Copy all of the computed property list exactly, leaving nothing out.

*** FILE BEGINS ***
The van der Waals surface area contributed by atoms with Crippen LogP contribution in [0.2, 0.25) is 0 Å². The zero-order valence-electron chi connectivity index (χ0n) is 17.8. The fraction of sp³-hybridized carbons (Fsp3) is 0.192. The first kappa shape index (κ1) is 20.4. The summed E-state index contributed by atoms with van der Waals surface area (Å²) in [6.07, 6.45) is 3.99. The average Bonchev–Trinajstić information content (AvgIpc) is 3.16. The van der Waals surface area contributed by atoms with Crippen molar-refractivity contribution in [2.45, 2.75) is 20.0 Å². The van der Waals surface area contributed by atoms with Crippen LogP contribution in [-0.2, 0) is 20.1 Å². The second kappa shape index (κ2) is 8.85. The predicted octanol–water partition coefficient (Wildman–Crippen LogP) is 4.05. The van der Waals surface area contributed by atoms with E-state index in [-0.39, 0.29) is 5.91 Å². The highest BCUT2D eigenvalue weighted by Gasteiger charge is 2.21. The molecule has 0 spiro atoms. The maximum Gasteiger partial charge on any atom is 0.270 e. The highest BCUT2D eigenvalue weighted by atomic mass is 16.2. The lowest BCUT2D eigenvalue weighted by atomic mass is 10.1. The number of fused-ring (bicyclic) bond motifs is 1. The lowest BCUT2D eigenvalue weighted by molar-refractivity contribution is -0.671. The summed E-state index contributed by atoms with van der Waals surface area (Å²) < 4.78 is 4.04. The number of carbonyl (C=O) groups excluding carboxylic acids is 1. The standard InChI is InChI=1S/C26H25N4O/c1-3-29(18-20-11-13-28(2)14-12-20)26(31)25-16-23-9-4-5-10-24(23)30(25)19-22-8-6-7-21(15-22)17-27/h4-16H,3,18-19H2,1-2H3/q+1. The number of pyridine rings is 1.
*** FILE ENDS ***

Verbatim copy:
The van der Waals surface area contributed by atoms with Crippen LogP contribution in [0.2, 0.25) is 0 Å². The zero-order valence-electron chi connectivity index (χ0n) is 17.8. The fraction of sp³-hybridized carbons (Fsp3) is 0.192. The first kappa shape index (κ1) is 20.4. The summed E-state index contributed by atoms with van der Waals surface area (Å²) in [6.07, 6.45) is 3.99. The average Bonchev–Trinajstić information content (AvgIpc) is 3.16. The van der Waals surface area contributed by atoms with Crippen molar-refractivity contribution in [2.45, 2.75) is 20.0 Å². The van der Waals surface area contributed by atoms with Crippen LogP contribution in [-0.2, 0) is 20.1 Å². The second kappa shape index (κ2) is 8.85. The predicted octanol–water partition coefficient (Wildman–Crippen LogP) is 4.05. The van der Waals surface area contributed by atoms with E-state index in [-0.39, 0.29) is 5.91 Å². The highest BCUT2D eigenvalue weighted by Gasteiger charge is 2.21. The molecule has 0 spiro atoms. The maximum Gasteiger partial charge on any atom is 0.270 e. The highest BCUT2D eigenvalue weighted by atomic mass is 16.2. The lowest BCUT2D eigenvalue weighted by atomic mass is 10.1. The number of fused-ring (bicyclic) bond motifs is 1. The lowest BCUT2D eigenvalue weighted by molar-refractivity contribution is -0.671. The summed E-state index contributed by atoms with van der Waals surface area (Å²) < 4.78 is 4.04. The number of carbonyl (C=O) groups excluding carboxylic acids is 1. The standard InChI is InChI=1S/C26H25N4O/c1-3-29(18-20-11-13-28(2)14-12-20)26(31)25-16-23-9-4-5-10-24(23)30(25)19-22-8-6-7-21(15-22)17-27/h4-16H,3,18-19H2,1-2H3/q+1. The number of pyridine rings is 1.